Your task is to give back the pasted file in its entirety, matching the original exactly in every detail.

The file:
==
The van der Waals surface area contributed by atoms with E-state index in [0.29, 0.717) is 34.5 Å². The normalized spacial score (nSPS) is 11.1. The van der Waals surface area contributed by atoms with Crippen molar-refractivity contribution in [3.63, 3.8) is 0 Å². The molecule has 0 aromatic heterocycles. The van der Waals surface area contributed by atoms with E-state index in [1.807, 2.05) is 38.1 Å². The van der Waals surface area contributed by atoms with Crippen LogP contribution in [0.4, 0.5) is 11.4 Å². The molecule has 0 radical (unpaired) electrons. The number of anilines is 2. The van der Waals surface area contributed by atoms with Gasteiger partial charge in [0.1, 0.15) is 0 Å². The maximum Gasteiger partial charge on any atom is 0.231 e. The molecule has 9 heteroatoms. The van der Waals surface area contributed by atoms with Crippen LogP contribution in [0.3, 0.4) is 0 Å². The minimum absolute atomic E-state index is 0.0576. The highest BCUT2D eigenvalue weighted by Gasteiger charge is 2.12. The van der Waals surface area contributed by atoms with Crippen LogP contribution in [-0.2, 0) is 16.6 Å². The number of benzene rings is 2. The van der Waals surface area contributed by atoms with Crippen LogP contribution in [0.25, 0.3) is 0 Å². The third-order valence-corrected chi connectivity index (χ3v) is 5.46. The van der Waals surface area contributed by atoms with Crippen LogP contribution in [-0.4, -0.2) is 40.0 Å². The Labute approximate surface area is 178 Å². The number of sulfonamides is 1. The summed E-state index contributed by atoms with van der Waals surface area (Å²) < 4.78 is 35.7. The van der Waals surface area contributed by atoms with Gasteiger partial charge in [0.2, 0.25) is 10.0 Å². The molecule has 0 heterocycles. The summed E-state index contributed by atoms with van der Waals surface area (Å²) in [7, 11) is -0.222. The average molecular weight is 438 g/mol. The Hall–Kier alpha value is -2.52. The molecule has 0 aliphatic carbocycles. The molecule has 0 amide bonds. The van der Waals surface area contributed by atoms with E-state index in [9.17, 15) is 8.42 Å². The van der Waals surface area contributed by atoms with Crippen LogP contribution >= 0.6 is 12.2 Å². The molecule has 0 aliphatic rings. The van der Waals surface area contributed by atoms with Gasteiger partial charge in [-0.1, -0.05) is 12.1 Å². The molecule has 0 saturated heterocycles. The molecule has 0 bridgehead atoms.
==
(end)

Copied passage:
The van der Waals surface area contributed by atoms with E-state index in [0.29, 0.717) is 34.5 Å². The normalized spacial score (nSPS) is 11.1. The van der Waals surface area contributed by atoms with Crippen molar-refractivity contribution in [3.63, 3.8) is 0 Å². The molecule has 0 aromatic heterocycles. The van der Waals surface area contributed by atoms with E-state index in [1.807, 2.05) is 38.1 Å². The van der Waals surface area contributed by atoms with Crippen LogP contribution in [0.4, 0.5) is 11.4 Å². The molecule has 0 radical (unpaired) electrons. The number of anilines is 2. The van der Waals surface area contributed by atoms with Gasteiger partial charge in [0.1, 0.15) is 0 Å². The maximum Gasteiger partial charge on any atom is 0.231 e. The molecule has 9 heteroatoms. The van der Waals surface area contributed by atoms with Crippen LogP contribution in [0.3, 0.4) is 0 Å². The minimum absolute atomic E-state index is 0.0576. The highest BCUT2D eigenvalue weighted by Gasteiger charge is 2.12. The van der Waals surface area contributed by atoms with Crippen LogP contribution in [-0.2, 0) is 16.6 Å². The number of benzene rings is 2. The van der Waals surface area contributed by atoms with Crippen LogP contribution in [0.25, 0.3) is 0 Å². The third-order valence-corrected chi connectivity index (χ3v) is 5.46. The van der Waals surface area contributed by atoms with Crippen LogP contribution in [-0.4, -0.2) is 40.0 Å². The Labute approximate surface area is 178 Å². The number of sulfonamides is 1. The summed E-state index contributed by atoms with van der Waals surface area (Å²) < 4.78 is 35.7. The van der Waals surface area contributed by atoms with Gasteiger partial charge in [0.2, 0.25) is 10.0 Å². The molecule has 0 heterocycles. The summed E-state index contributed by atoms with van der Waals surface area (Å²) in [7, 11) is -0.222. The average molecular weight is 438 g/mol. The Hall–Kier alpha value is -2.52. The molecule has 0 aliphatic carbocycles. The molecule has 0 amide bonds. The van der Waals surface area contributed by atoms with E-state index in [9.17, 15) is 8.42 Å². The van der Waals surface area contributed by atoms with Crippen LogP contribution >= 0.6 is 12.2 Å². The molecule has 0 aliphatic rings. The van der Waals surface area contributed by atoms with Gasteiger partial charge in [-0.1, -0.05) is 12.1 Å². The molecule has 0 saturated heterocycles. The molecule has 0 bridgehead atoms.